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Pain is inevitable, but the mind will not break.

So it's been seven days since I started my agoge, and so far, it's tested me in plenty of ways. That im in honest; I thought I wouldn't be facing it until much later into the project. I've named it a project to see if it will break my mind or body.

Days in = 7

Distance Covered = 70miles

Injuries = x3

Road side wee's = x2

Rice consumed = 2.5kg (uncooked weight)

Footwear lost = x1

So it's apparent that im slower than a tortoise taking a nap. But this does mean that I have been able to listen to quite a few hours of audiobooks. Many of you will know that im very keen on the stoic philosophy and have probably been subject to me quoting from Marcus Aurelius or Viktor E Frankl. So I think it's only appropriate to add some of these as the days pass as these have been extremely valuable and integral to me doing it.

If you have passed through life without an opponent - No one can ever know what you are capable of, not even you. - Seneca

I think that quote kicks off the purpose of these 30days well. The secret is that you don't even need an opponent. You can create tests that will challenge your mental fortitude, and I believe that the only way to ensure you keep this skill is to force yourself to challenge yourself continually.

Day 1 Miles 0-10

This day was perfect. All runs went smoothly split times were reasonable. I must admit i was thinking, ahh, this challenge is going too easy you should have made it more challenging.

Day 2 Miles 10-20

Roll over, slip out of bed. WTF scream my knees. I suddenly felt like it would be more appropriate if I were on my way to bingo. I should be reaching for a blotter pen and not those running shoes. Anyway, we lace them up, and we get it done. Once I warmed up, the pain seemed to dissipate, and I could run no problem. By the last run of the night, however, the pain had decided to move very precisely to the back of my left knee. I gave my best impression of Sir Francis Drake going up the stairs. The level of creaking in my joints was good enough for someone to get a sea chantey going.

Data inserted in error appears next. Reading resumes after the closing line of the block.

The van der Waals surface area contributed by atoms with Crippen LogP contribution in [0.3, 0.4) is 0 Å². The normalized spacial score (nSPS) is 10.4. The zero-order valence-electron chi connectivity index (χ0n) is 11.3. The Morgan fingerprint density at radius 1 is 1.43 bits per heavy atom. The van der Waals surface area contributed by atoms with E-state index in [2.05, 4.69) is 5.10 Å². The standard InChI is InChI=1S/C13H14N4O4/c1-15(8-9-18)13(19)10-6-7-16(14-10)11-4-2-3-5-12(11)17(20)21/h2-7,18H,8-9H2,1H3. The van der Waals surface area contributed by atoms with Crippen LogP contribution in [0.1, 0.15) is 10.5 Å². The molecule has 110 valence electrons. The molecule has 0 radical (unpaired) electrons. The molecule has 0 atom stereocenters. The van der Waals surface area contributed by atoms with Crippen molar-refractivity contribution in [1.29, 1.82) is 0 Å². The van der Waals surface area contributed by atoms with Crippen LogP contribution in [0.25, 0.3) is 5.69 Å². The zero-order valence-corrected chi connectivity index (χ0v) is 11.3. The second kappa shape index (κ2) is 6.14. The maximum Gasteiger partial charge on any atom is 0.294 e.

Day 3 miles 20-30

Surprisingly today was good. The pain at the rear of my left knee was persistent, but as long as I slowed my speed, it was actually that unbearable, so I just pushed through no problems. I was, however, feeling drained at this point. Maybe 300 miles was a little ambitious. Especially for a non-runner.

"We suffer more in imagination than in reality" - Seneca.

Day 4 miles 30-40

Are you sure about that, Seneca? It sure feels like my Achilles might detach today. I'm in trouble here. All the other pains and aches have been minor, but this is something, and I can't ignore it. To complete this challenge now was going to be about just trying to find a way to get through all this pain. I'm thinking, what am I going to do? I can't run, but There's no chance im giving up. I know what I'll do; I'll power walk it. The distance is getting done no matter what. I'll drag this corpse if I bloody have to. Now I wouldn't have called it a power walk. I was limping with an uneven gait, and every step was just excruciating for the Achilles. But I was making progress all be exceptionally slowly. 3hr's in and only achieving 8km in that time; it wasn't looking good.

I still had 8km to go, and it was getting later and later. I needed to call the big guns in and get some deep tissue. Was it going to help? I didn't know but to say I was desperate was an understatement. Mr Dean Collins proceeded to go to town on my calves, hamstrings and quads. A mistake was that we didn't fully establish our safe word before beginning the torture. I don't know how many times a man can shout pineapples, but he wasn't getting it. But when I got off the bed, it had given me a lifeline. It wasn't fixed, but I could walk relatively pain-free. The remaining 8km, I was back in the game. It was clear I had to establish a new strategy because I was in a bad way.

Day 5 miles 40-50

My new game plan was this walk-run-walk-run alternating every kilometre. It was working. I was getting through the distance. I'm not moving flat-footed to avoid any impact on the Achilles, but I'm proceeding, and there's more than a walk-in me. Not much to report on this run. I'm getting it done. The ankle is hurting, but it's manageable. I feel like I'm back in the game.

Day 6 miles 50-60

Feeling surprisingly better, I hit the distance in two runs, 8km each way. It feels like I have hit a new level of drive at this point. I remembered something I heard Goggins say - 'I don't stop when im tired. I'll stop when im done. This helped me a lot because, on the run home, I returned to my front door with 2km to go. I had to run the estate for two laps beat up. Going past the front door twice, I felt good because I wasn't even tempted to go in and cut it short I wasn't done yet, so I wasn't stopping.

Day 7 miles 60-70

New wave, I go out and hit a solid 12km not a problem for the first time since i had the idea it felt like I could pace myself and run and run. I was moving well, and it felt comfortable. I'm still not running with what I call a full gait, but the Achilles hasn't healed yet, so I'm hesitant to go full pace and stress it seeing that im not even a quarter of the way through this yet.

I want to finish this with one final little quote

Because your own strength is unequal to the task, do not assume that it is beyond the powers of man; but if anything is within the capabilities and province of man, believe that it is within your own compass also. - Marcus Aurelius

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